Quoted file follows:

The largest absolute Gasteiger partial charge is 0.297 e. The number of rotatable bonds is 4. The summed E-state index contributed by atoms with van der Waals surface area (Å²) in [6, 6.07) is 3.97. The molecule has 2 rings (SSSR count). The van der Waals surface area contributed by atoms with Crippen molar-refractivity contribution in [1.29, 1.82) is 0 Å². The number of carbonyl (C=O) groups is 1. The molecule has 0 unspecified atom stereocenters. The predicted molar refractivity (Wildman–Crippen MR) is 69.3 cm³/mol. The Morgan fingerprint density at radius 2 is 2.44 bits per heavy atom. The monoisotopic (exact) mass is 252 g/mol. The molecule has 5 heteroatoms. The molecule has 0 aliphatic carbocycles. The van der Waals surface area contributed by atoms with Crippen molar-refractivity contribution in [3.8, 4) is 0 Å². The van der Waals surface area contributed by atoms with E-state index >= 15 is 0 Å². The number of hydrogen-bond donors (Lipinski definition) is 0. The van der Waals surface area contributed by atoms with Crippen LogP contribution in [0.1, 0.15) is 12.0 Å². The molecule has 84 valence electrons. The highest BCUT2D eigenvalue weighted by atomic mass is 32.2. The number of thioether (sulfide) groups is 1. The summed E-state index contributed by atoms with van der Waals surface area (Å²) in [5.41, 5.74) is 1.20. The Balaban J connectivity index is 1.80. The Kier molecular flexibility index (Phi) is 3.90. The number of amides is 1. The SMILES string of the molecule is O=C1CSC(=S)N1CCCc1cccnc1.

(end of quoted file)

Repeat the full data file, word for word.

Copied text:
The largest absolute Gasteiger partial charge is 0.297 e. The number of rotatable bonds is 4. The summed E-state index contributed by atoms with van der Waals surface area (Å²) in [6, 6.07) is 3.97. The molecule has 2 rings (SSSR count). The van der Waals surface area contributed by atoms with Crippen molar-refractivity contribution in [1.29, 1.82) is 0 Å². The number of carbonyl (C=O) groups is 1. The molecule has 0 unspecified atom stereocenters. The predicted molar refractivity (Wildman–Crippen MR) is 69.3 cm³/mol. The Morgan fingerprint density at radius 2 is 2.44 bits per heavy atom. The monoisotopic (exact) mass is 252 g/mol. The molecule has 5 heteroatoms. The molecule has 0 aliphatic carbocycles. The van der Waals surface area contributed by atoms with Crippen molar-refractivity contribution in [3.8, 4) is 0 Å². The van der Waals surface area contributed by atoms with E-state index >= 15 is 0 Å². The number of hydrogen-bond donors (Lipinski definition) is 0. The van der Waals surface area contributed by atoms with Crippen LogP contribution in [0.1, 0.15) is 12.0 Å². The molecule has 84 valence electrons. The highest BCUT2D eigenvalue weighted by atomic mass is 32.2. The number of thioether (sulfide) groups is 1. The summed E-state index contributed by atoms with van der Waals surface area (Å²) in [5.41, 5.74) is 1.20. The Balaban J connectivity index is 1.80. The Kier molecular flexibility index (Phi) is 3.90. The number of amides is 1. The SMILES string of the molecule is O=C1CSC(=S)N1CCCc1cccnc1.